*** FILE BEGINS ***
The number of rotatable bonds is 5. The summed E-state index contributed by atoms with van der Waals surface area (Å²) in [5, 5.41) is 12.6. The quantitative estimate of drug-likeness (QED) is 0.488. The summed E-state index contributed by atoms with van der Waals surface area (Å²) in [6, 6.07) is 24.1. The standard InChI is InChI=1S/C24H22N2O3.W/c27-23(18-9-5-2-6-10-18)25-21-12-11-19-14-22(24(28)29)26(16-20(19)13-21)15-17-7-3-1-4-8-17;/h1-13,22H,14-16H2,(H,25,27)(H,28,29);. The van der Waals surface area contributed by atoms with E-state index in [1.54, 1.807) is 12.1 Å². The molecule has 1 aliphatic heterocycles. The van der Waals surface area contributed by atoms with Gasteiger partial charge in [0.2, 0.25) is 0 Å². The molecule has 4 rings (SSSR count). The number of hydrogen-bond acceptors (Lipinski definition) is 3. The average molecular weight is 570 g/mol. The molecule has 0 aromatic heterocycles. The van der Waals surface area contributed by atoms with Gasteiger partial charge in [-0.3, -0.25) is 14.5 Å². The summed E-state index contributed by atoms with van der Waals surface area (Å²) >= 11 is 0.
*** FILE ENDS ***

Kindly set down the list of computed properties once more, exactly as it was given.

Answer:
The number of rotatable bonds is 5. The summed E-state index contributed by atoms with van der Waals surface area (Å²) in [5, 5.41) is 12.6. The quantitative estimate of drug-likeness (QED) is 0.488. The summed E-state index contributed by atoms with van der Waals surface area (Å²) in [6, 6.07) is 24.1. The standard InChI is InChI=1S/C24H22N2O3.W/c27-23(18-9-5-2-6-10-18)25-21-12-11-19-14-22(24(28)29)26(16-20(19)13-21)15-17-7-3-1-4-8-17;/h1-13,22H,14-16H2,(H,25,27)(H,28,29);. The van der Waals surface area contributed by atoms with E-state index in [1.54, 1.807) is 12.1 Å². The molecule has 1 aliphatic heterocycles. The van der Waals surface area contributed by atoms with Gasteiger partial charge in [0.2, 0.25) is 0 Å². The molecule has 4 rings (SSSR count). The number of hydrogen-bond acceptors (Lipinski definition) is 3. The average molecular weight is 570 g/mol. The molecule has 0 aromatic heterocycles. The van der Waals surface area contributed by atoms with Gasteiger partial charge in [-0.3, -0.25) is 14.5 Å². The summed E-state index contributed by atoms with van der Waals surface area (Å²) >= 11 is 0.